Submitted by Norm Roulet on Thu, 12/30/2004 - 12:46.
Ed Iannone's excellent Economic Development Futures blog (RSS fed to REALNEO) has an insightful write up and link to an excellent site featuring understanding of metrics/measures indicative of sustainability.
This web site is about indicators of sustainable community: ways to measure how well a community is meeting the needs and expectations of its present and future members. One of the primary goals of our site is to explain what indicators are, how indicators relate to sustainability, how to identify good indicators of sustainability, and how indicators can be used to measure progress toward building a sustainable community. Starting up an indicators project can be a bewildering task. From our experience in working with communities, we have found that everyone has the same set of basic questions. To help you develop and use indicators of sustainability, we have prepared clear, practical answers to these questions:
Submitted by Norm Roulet on Wed, 12/15/2004 - 10:33.
TransTech originator Herb Crowther assembled a powerful group of panelists to address a fascinating, opportune set of transportation related topics of interest to this region - developing ferry service for vehicles and people between Port of Cleveland and Canada, expanding other water-based freight service in Ohio, developing high speed rail service in Ohio, and future concepts in rail transportation. The theme was sustainable transportation.
Civic entrepreneur Herb Crowther, and representatives and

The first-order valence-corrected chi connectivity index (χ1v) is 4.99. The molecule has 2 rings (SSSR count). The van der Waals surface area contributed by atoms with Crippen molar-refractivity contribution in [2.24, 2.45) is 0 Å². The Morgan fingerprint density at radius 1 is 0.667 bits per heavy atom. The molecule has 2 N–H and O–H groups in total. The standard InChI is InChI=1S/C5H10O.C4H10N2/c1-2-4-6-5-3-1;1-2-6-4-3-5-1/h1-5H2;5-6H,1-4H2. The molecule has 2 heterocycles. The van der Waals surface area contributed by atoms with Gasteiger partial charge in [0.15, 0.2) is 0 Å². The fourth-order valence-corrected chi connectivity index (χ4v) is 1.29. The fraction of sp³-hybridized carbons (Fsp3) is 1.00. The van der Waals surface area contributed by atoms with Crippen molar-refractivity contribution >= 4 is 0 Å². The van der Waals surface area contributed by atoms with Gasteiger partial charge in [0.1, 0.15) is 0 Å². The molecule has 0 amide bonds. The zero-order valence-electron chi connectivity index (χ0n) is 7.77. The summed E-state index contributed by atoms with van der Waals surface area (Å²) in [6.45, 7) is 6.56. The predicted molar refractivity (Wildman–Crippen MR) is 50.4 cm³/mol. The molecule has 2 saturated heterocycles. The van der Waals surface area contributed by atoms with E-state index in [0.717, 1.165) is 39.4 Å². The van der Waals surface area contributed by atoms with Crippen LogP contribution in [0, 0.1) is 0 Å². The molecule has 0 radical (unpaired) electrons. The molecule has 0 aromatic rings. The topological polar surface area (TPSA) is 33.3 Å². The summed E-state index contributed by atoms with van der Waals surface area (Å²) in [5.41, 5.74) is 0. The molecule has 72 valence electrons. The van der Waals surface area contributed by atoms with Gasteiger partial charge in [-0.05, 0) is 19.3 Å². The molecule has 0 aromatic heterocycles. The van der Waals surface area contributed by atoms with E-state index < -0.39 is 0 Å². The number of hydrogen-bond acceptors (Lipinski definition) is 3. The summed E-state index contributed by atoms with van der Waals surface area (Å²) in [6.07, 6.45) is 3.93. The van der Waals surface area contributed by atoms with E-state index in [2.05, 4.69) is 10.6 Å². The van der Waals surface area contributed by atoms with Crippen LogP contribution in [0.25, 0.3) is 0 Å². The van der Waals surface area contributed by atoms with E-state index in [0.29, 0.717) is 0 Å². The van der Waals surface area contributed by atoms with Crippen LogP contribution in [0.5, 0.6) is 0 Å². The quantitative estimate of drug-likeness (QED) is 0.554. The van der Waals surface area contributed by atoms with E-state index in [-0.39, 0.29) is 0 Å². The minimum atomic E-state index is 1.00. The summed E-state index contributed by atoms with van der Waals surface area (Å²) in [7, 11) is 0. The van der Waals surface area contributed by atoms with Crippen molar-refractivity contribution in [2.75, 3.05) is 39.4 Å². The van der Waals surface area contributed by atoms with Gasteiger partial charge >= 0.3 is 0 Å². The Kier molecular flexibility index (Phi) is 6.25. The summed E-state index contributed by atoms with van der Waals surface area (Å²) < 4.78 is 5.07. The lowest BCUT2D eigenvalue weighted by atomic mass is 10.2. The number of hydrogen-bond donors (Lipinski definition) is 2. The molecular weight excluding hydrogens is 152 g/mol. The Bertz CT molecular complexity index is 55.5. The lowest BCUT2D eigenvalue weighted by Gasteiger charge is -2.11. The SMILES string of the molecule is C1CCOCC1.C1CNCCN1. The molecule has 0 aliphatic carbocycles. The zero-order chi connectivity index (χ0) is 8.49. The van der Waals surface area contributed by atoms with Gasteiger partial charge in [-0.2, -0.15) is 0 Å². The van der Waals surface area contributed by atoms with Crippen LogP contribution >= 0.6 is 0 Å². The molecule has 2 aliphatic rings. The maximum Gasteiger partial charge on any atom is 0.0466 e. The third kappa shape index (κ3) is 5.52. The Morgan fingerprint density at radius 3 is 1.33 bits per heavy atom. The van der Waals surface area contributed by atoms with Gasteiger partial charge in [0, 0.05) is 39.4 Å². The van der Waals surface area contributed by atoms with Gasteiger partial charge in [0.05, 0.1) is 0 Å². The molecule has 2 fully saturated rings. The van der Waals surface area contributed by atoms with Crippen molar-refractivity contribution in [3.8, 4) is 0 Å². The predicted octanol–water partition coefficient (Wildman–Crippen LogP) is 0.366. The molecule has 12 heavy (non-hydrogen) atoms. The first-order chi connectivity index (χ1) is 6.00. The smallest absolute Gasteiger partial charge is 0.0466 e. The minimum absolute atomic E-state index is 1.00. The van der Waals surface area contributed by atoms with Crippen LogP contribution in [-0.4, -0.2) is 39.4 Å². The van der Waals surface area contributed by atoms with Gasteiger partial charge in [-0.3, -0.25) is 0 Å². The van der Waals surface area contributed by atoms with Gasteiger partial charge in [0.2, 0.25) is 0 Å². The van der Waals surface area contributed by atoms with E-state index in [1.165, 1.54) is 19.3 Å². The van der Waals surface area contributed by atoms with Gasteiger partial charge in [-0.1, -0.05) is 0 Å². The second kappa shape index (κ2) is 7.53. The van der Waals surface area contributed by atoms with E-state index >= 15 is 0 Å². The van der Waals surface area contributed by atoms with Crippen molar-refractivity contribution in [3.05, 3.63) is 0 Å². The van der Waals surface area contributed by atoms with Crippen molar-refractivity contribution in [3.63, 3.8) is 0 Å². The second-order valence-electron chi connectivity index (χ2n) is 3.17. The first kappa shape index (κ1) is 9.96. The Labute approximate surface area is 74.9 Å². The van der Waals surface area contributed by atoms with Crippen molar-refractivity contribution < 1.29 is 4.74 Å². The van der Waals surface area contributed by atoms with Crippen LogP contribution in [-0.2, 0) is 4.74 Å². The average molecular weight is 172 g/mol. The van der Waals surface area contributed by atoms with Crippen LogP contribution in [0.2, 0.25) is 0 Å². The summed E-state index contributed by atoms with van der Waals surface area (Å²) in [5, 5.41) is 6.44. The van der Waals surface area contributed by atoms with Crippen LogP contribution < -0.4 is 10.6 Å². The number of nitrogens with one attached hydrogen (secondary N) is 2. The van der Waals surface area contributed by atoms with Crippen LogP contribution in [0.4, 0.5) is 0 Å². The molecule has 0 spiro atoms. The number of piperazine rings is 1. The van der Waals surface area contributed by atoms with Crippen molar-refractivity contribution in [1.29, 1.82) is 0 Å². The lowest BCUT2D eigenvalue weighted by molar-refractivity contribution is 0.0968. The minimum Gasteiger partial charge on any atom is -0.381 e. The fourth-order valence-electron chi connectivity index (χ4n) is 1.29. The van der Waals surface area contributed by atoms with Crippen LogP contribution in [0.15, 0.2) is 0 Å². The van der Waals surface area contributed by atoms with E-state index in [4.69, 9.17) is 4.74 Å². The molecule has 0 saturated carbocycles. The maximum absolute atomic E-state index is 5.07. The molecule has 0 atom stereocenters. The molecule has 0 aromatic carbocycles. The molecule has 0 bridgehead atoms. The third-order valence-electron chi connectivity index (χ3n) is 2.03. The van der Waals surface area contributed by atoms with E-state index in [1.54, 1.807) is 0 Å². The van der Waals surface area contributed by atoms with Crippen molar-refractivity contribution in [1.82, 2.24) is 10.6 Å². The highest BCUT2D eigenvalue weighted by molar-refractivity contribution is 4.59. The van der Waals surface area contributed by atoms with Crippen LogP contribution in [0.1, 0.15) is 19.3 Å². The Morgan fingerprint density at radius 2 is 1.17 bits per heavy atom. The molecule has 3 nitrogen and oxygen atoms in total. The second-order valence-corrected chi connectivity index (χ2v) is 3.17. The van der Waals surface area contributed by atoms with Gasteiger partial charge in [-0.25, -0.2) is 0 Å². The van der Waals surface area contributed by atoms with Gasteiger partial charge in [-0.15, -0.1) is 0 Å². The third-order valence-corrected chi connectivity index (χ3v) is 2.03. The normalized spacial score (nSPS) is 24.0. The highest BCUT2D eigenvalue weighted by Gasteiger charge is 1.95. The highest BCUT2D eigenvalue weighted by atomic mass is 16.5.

entrepreneurs from private companies, port authorities and other transportation
oriented economic development organizations come together during a 90
minute interactive discussion about freight-related sustainable
transportation opportunities. Shifting freight transport to rail and water can
improve freight mobility and reduce transportation costs while using cleaner
transportation modes. The purpose of the conversation is to raise the
community's consciousness of how much activity related to sustainable
transportation and freight mobility is already going on in Northeast Ohio, and
brainstorm strategies for leveraging collaboration and integrating
transportation initiatives to drive job creation and economic development.
Submitted by Jeff Buster on Thu, 12/09/2004 - 14:49.
Highway exits demand urban sprawl with all the trappings for the 1-$top American lifestyle of fast food, heart burn and gas at the expense of our environmental health (trees, oxygen, wetlands), peace of mind and
Submitted by Norm Roulet on Mon, 12/06/2004 - 18:22.
12/07/2004 - 10:00
REI has scheduled a REALNEO orientation session from 2 - 4 PM for anyone interested in becoming more familiar with our Regional Economy Action Links for North East Ohio. We'll walk through basic site administration, like setting up a user account and adding content, and setting up a Drupal site from scratch. We'll discuss how to best use this transformational technology to transform the NEO economy. This is of course free and open to the public - when you sign in with the security desk at the PBL building (the Gehry) the guard will tell you how to find the session... room 401
Immediately following is Tuesday@REI: "Unique
Value: Cleveland & Northeast Ohio," with
Guest Moderator Charles D. Weller, Cleveland Author, Lawyer